The Rhineland at the end of the 18th century. The French Revolution had shattered Europe’s monarchies. War broke out, Prussian and Austrian armies marched against France. The Jacobins got the upper hand and proclaimed the republic.
After their failed escape attempt, King Louis XVI and Queen Marie Antoinette, youngest daughter of Maria Theresia, were found guilty and executed in 1793.
The French troops stopped the first attack on Paris and stroke back. The Revolutionary Government introduced mass conscription, and the mercenary armies of Prussia and Austria had to fight against a people’s army of men who fought for their country and the ideas of the revolution. Their war song, the Marseillaise, became the national anthem of France.
The Rhine frontier
French troops occupied the left bank of the Rhine. Bonn fell on October 6, 1794. De facto, the Rhine was now the border between France and the Holy Roman Empire. Nonetheless, many people welcomed the French, because some achievements of the French Revolution now came to Germany, for instance liberation from serfdom, freedom of trade, abolition of the aristocracy’s privileges, and end of the manorial system.
In the meantime, Russia, Austria and Prussia had divided Poland among themselves for a second (1793) and third (1795) time. Prussia under King Frederick William II (1786-1797) had annexed large territories. To concentrate on his new territories in the East, the King negotiated peace with France. As soon as he had compensations for lost Prussian territories on the left bank of the Rhine (Cleves) guaranteed, Prussia quit the coalition against Revolutionary France for more than a decade. Already in the same year, French troops crossed the Rhine to fight against the imperial Austrian troops. Soldiers of both armies marched through our region, and the imperial troops needed quarters and food.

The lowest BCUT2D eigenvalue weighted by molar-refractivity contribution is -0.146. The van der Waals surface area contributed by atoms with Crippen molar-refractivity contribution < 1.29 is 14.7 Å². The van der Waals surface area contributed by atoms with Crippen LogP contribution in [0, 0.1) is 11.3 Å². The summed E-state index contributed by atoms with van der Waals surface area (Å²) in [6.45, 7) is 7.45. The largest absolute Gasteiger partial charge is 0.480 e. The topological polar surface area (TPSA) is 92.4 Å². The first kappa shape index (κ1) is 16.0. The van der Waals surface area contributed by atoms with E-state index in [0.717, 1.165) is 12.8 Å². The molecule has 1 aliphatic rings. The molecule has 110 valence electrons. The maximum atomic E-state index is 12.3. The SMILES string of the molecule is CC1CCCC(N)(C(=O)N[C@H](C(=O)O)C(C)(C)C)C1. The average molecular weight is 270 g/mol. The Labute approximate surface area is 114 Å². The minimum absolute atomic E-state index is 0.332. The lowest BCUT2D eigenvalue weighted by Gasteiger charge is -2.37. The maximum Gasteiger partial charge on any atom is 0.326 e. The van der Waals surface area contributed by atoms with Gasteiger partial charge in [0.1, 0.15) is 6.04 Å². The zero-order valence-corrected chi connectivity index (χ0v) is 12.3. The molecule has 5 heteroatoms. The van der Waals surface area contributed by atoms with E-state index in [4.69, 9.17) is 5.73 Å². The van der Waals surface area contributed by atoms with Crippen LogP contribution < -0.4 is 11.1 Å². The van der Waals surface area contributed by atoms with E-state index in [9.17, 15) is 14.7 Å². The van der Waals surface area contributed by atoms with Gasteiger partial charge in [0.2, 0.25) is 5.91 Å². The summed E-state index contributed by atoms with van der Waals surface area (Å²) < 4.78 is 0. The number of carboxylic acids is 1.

The End of the Old Empire
In France, Napoléon Bonaparte had seized power in his coup d’état of November 9, 1799. Five years later, in 1894, he crowned himself Emperor.
For years, Austria, Prussia and Russia were no match for him. Napoleon defeated the Austrians in Italy. In the Treaty of Campo Formio of October 17, 1797, Holy Roman Emperor Francis II (in German Franz II.) had to cede Habsburg territories to France. Moreover, he had to formally acknowledge the Rhine river as border between France and the Empire; the occupied left bank became French territory. Four years later, on February 8, 1801, the treaty of Lunéville confirmed the annexation of the left bank by France and obliged the Holy Roman Empire to compensate those princes who had lost territories there.
On February 23, 1803, the Reichstag (Imperial Diet) passed a resolution on how to settle these compensations, referred to as the “Reichsdeputationshauptschluss” (in English: Principal Conclusion of the Extraordinary Imperial Delegation). One would secularize the Ecclesiastical states and give their lands to other, usually neighboring secular principalities. In other words, one would dispossess most of the bishops and archbishops were dispossessed. Moreover, almost all small states lost their sovereignty and became part of other, bigger states (mediatization).
n the other hand, some princes gained more for compensation than they had lost. Among the winners were the rulers of Bavaria and Württemberg, they became kings.
Also the Archbishopric of Cologne, an ecclesiastical state, was secularized. Its territories in our region eventually fell to the Counts of Berg, who then ceded them to Napoleon in 1806. Heisterbach Abbey was dissolved and its demolition ordered. The last Archbishop Maximilian Franz of Habsburg, Maria Theresia’s youngest son, had to flee.